Sparring is an excellent way to improve reaction speed, timing, distance, and fluidity, while teaching students to respond to continuous and unchoreographed attacks. Moh Pai sparring differs from that typically practiced in many martial arts schools. To make the training as realistic and applicable to self-defense as possible, all manners of attack and all targets (except for eyes and throat) are permissible. Strikes which, if done full out, would be ineffective at stopping a real opponent for any reason (e.g. if they are jammed, over-extended, delivered at a bad angle, miss their target, etc.) are not acknowledged. A sparring engagement continues, whether standing up or on the ground, until one of the combatants is fully submitted, or until a decisive strike or series of strikes is scored.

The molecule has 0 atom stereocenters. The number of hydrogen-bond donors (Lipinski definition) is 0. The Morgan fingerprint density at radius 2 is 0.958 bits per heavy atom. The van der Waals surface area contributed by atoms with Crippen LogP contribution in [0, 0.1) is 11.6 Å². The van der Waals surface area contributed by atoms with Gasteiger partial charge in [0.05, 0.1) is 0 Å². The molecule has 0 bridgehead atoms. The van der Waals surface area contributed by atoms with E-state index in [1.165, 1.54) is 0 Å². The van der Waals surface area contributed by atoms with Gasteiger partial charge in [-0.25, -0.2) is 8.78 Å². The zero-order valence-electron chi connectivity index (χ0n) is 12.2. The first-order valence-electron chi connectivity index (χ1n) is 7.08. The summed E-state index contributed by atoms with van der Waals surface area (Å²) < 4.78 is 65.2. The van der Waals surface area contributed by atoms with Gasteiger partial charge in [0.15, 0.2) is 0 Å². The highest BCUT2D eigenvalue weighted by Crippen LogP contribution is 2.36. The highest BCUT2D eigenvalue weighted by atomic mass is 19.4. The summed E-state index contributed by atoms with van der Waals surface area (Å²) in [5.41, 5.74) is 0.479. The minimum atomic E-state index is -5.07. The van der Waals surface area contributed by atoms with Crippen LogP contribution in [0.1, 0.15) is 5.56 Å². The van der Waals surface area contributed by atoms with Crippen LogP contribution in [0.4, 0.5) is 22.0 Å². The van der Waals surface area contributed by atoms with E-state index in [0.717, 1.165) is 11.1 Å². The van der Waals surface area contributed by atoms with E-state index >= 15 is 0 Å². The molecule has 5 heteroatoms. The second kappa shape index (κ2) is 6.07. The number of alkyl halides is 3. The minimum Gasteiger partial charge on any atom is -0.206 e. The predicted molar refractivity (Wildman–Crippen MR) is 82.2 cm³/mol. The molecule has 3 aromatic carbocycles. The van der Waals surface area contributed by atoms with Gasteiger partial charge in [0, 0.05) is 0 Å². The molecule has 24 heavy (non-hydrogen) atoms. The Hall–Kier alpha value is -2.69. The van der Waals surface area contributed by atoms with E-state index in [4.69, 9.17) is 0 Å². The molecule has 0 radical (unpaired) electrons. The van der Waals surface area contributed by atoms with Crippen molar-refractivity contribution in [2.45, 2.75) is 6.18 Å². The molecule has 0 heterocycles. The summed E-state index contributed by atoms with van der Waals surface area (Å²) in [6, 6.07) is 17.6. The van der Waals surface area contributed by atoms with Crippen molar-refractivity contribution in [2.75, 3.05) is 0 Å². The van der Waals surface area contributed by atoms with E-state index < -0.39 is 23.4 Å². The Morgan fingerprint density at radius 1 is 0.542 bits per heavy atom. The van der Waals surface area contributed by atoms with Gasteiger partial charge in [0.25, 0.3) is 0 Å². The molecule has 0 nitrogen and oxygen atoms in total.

Students train at the level at which they are comfortable, with speed, power, and intensity increasing with their experience and control. The amount of contact for new students starts off at a minimum, while more senior practitioners, being better conditioned and having greater control, are able to safely increase it, if they wish, to a higher degree (varying, of course, with the sensitivity of each target). Although forearm and shin pads are often used, body and head gear is not worn because it restricts movement, fails to cover many vulnerable areas, and often tends to develop false confidence.
Sparring is not about competing and dominating one’s opponents, but about learning together and improving one’s skill in a fun, safe, and supportive atmosphere. Scoring points is of little consequence, while personal experimentation within the art is highly encouraged. Sparring helps students find out what works best for them, teaching them to capitalize on their own natural advantages and to adapt to opponents of varying sizes and skill levels.